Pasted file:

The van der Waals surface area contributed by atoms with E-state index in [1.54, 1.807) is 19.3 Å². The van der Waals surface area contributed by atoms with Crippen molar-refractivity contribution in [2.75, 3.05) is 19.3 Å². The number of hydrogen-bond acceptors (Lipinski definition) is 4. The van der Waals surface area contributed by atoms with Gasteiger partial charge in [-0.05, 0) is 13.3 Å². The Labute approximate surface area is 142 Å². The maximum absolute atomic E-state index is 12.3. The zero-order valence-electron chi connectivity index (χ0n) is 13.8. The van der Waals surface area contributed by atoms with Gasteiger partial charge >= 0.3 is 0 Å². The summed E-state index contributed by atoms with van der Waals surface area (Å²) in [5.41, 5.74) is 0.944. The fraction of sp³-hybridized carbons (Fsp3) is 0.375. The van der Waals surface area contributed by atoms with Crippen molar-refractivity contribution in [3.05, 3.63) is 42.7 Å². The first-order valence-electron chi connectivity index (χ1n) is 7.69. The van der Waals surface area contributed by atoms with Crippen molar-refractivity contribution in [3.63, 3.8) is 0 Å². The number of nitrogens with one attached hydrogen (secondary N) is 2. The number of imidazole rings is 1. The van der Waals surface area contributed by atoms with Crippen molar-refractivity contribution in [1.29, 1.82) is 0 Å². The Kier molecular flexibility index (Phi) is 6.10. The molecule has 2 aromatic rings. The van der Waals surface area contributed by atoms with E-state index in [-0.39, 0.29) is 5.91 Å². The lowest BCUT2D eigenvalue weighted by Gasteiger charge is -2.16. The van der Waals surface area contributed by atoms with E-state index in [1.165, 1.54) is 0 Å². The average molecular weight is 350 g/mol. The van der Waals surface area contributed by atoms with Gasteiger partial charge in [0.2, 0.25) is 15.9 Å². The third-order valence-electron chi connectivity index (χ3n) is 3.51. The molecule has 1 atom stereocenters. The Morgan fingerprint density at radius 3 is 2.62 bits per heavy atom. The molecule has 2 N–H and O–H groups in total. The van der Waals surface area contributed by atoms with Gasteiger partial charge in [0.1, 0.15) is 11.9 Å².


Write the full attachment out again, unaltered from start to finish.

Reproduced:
The van der Waals surface area contributed by atoms with E-state index in [1.54, 1.807) is 19.3 Å². The van der Waals surface area contributed by atoms with Crippen molar-refractivity contribution in [2.75, 3.05) is 19.3 Å². The number of hydrogen-bond acceptors (Lipinski definition) is 4. The van der Waals surface area contributed by atoms with Gasteiger partial charge in [-0.05, 0) is 13.3 Å². The Labute approximate surface area is 142 Å². The maximum absolute atomic E-state index is 12.3. The zero-order valence-electron chi connectivity index (χ0n) is 13.8. The van der Waals surface area contributed by atoms with Gasteiger partial charge >= 0.3 is 0 Å². The summed E-state index contributed by atoms with van der Waals surface area (Å²) in [5.41, 5.74) is 0.944. The fraction of sp³-hybridized carbons (Fsp3) is 0.375. The van der Waals surface area contributed by atoms with Crippen molar-refractivity contribution in [3.05, 3.63) is 42.7 Å². The first-order valence-electron chi connectivity index (χ1n) is 7.69. The van der Waals surface area contributed by atoms with Crippen molar-refractivity contribution in [3.63, 3.8) is 0 Å². The number of nitrogens with one attached hydrogen (secondary N) is 2. The number of imidazole rings is 1. The van der Waals surface area contributed by atoms with Crippen molar-refractivity contribution in [1.29, 1.82) is 0 Å². The Kier molecular flexibility index (Phi) is 6.10. The molecule has 2 aromatic rings. The van der Waals surface area contributed by atoms with E-state index in [-0.39, 0.29) is 5.91 Å². The lowest BCUT2D eigenvalue weighted by Gasteiger charge is -2.16. The van der Waals surface area contributed by atoms with E-state index in [1.165, 1.54) is 0 Å². The average molecular weight is 350 g/mol. The van der Waals surface area contributed by atoms with Gasteiger partial charge in [0.2, 0.25) is 15.9 Å². The third-order valence-electron chi connectivity index (χ3n) is 3.51. The molecule has 1 atom stereocenters. The Morgan fingerprint density at radius 3 is 2.62 bits per heavy atom. The molecule has 2 N–H and O–H groups in total. The van der Waals surface area contributed by atoms with Gasteiger partial charge in [0.1, 0.15) is 11.9 Å².